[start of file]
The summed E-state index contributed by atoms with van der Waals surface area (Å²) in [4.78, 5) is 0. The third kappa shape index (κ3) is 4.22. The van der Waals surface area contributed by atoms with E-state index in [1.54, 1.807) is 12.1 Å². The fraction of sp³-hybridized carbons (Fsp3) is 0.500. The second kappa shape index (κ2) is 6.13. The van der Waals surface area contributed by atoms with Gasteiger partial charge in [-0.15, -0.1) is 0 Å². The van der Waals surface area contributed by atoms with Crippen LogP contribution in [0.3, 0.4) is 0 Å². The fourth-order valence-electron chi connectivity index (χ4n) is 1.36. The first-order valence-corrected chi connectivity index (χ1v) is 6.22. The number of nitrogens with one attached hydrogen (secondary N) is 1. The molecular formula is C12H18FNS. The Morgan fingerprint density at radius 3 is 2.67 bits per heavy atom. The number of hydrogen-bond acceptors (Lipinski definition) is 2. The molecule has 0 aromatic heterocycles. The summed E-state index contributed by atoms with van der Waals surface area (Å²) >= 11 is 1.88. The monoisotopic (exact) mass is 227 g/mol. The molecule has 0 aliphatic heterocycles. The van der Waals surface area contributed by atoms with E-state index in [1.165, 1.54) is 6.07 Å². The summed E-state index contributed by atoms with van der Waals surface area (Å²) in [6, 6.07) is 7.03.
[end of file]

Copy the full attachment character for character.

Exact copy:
The summed E-state index contributed by atoms with van der Waals surface area (Å²) in [4.78, 5) is 0. The third kappa shape index (κ3) is 4.22. The van der Waals surface area contributed by atoms with E-state index in [1.54, 1.807) is 12.1 Å². The fraction of sp³-hybridized carbons (Fsp3) is 0.500. The second kappa shape index (κ2) is 6.13. The van der Waals surface area contributed by atoms with Gasteiger partial charge in [-0.15, -0.1) is 0 Å². The van der Waals surface area contributed by atoms with Crippen LogP contribution in [0.3, 0.4) is 0 Å². The fourth-order valence-electron chi connectivity index (χ4n) is 1.36. The first-order valence-corrected chi connectivity index (χ1v) is 6.22. The number of nitrogens with one attached hydrogen (secondary N) is 1. The molecular formula is C12H18FNS. The Morgan fingerprint density at radius 3 is 2.67 bits per heavy atom. The number of hydrogen-bond acceptors (Lipinski definition) is 2. The molecule has 0 aromatic heterocycles. The summed E-state index contributed by atoms with van der Waals surface area (Å²) >= 11 is 1.88. The monoisotopic (exact) mass is 227 g/mol. The molecule has 0 aliphatic heterocycles. The van der Waals surface area contributed by atoms with E-state index in [1.165, 1.54) is 6.07 Å². The summed E-state index contributed by atoms with van der Waals surface area (Å²) in [6, 6.07) is 7.03.